Under the proposed 2002-2006 rice strategic plan, Thailand set the country's export target at 7.5 million tonnes in 2006, a level already achieved in 2001. However, the plan also aimed at increasing the share of premium grade rice in the total, from 23 percent in 2001 to 60 percent by 2006. To that end, the country tightened the specifications and standards of the high quality and fragrant rice for export. In view of the depressed international market conditions, Thailand made various attempts in 2001 and 2002 to clinch an agreement for co-operation among major rice exporters to stabilize world prices. Eventually, a ministerial meeting was held in Thailand on 9 October 2002, with the participation of China, India, Pakistan, Thailand and Viet Nam. Thailand's Government also intensified its direct involvement in export activities through the promotion of Government-to-Government deals. In 2002, this was achieved by allowing credit sales to major importers (e.g. Indonesia, the Philippines and the Islamic Republic of Iran) and through the implementation of a counter trade mechanism (e.g., with the Philippines and Indonesia) and of an account trade system with Malaysia. In addition, sales of rice from public stocks to the private sector through the Public Warehouse Organization and the Market Organization for Farmers were allowed for determined quantities at a special price, for exclusive sale abroad. Exports of paddy rice from the country continue to be forbidden.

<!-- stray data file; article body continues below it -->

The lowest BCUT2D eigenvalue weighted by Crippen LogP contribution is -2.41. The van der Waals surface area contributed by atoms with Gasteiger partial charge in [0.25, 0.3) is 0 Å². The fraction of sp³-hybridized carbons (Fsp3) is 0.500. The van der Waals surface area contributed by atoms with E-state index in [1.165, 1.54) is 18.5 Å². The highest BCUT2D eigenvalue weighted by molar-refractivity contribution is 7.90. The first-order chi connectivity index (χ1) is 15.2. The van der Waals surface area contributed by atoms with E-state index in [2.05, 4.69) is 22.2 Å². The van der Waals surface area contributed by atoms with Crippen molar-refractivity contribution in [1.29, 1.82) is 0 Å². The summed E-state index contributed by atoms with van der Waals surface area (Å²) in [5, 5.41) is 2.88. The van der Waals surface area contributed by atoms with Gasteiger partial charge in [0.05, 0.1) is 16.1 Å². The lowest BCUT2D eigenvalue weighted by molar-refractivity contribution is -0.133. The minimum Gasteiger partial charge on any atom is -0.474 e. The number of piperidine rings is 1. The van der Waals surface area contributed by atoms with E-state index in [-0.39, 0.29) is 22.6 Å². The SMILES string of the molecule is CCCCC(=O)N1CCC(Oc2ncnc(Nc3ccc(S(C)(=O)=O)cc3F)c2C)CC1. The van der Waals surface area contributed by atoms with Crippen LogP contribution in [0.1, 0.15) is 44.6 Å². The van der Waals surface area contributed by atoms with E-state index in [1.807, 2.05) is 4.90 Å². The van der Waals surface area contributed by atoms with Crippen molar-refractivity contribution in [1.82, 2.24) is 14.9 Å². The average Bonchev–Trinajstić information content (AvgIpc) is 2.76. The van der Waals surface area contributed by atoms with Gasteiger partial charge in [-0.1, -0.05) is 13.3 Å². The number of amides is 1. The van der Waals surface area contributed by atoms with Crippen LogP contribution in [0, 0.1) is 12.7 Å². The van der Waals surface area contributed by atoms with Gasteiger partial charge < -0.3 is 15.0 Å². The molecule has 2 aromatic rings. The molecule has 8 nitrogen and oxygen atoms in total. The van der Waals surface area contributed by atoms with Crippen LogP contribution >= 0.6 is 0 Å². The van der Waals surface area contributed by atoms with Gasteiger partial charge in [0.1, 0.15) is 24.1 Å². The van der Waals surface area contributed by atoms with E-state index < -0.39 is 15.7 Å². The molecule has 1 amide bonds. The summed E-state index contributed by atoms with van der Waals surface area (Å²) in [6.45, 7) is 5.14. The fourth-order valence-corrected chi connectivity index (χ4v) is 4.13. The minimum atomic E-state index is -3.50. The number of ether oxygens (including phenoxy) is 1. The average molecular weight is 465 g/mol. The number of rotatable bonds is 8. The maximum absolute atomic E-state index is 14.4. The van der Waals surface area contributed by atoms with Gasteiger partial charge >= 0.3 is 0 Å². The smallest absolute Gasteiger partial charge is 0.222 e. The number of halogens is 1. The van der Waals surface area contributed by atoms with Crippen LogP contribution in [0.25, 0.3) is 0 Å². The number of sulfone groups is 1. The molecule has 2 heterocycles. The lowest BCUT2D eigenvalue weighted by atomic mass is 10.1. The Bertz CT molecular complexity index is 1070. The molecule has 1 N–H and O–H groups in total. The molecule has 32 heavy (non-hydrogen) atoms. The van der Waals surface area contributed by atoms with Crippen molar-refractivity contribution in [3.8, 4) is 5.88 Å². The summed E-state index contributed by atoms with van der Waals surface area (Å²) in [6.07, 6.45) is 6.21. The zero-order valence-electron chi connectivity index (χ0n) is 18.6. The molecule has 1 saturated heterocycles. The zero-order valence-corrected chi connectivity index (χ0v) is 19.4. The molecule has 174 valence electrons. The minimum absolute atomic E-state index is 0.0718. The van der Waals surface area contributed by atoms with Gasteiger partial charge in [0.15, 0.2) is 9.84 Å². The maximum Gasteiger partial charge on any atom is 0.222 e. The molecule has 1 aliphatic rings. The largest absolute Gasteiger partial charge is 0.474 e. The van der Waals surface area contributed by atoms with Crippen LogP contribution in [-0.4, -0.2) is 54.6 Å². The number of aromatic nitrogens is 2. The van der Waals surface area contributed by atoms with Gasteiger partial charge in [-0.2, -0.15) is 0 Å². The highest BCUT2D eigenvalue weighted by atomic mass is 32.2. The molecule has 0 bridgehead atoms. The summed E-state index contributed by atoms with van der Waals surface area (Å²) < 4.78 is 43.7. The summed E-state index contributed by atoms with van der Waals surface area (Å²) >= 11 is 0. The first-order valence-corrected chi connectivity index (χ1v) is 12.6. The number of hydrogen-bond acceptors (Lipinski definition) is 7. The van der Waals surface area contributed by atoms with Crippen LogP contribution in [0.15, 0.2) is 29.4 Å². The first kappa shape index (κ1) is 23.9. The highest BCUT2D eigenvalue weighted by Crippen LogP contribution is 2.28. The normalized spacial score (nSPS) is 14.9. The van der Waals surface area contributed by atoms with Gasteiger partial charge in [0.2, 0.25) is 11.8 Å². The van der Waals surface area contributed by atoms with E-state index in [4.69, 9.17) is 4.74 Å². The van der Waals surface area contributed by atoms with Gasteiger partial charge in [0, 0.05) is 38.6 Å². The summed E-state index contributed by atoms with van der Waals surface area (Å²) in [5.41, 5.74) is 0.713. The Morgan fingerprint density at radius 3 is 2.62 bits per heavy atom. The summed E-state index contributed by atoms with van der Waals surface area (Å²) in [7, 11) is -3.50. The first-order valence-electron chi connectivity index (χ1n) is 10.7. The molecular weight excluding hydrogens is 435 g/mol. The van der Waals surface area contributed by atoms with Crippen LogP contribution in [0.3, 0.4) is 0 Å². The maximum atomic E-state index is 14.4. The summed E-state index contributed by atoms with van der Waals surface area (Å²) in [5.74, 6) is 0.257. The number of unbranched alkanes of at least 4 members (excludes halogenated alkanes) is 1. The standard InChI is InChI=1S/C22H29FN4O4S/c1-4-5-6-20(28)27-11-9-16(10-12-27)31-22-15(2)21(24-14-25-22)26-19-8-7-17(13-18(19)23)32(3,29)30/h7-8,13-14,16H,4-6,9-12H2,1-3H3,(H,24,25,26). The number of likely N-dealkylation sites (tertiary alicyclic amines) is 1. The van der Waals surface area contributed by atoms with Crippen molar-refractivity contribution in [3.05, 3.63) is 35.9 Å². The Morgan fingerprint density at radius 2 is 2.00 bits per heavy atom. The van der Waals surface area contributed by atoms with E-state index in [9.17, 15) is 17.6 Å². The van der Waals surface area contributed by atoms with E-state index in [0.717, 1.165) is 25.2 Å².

In April 2001, Viet Nam lifted most restrictions on rice exports under the new Export-Import Management Mechanism for 2001-2005. This removes quantitative limits on exports and allows all economic agents holding agricultural commodity trade licenses to engage in rice exports. However, provisions were made to ensure that state-trading enterprises would remain responsible to negotiate export deals with the most important trade partners. In an attempt to boost sales, the Government also intensified its attempts to establish barter trade arrangements with importers such as Malaysia and promoted Government-to-Government contracts with Indonesia, Iraq and Cuba. It also established offices in potential growth markets in The Russian Federation and Iraq. Furthermore, it allowed exporting agencies to grant credit of up to 720 days on sales of at least 30 000 tonnes and launched in 2001 an exporter bonus programme, which set a premium of Vietnemese dong 180 (US$ 0.012) for each dollar of export value, excluding, shipments made on barter terms, foreign assistance and government deals. These exceptions were lifted in 2002 to help exporters cover losses incurred on government-to-government contracts. By the end of 2001, however, in the wake of production shortfalls, supplies were released from public stocks and exporters urged to suspend rice shipments until February 2002.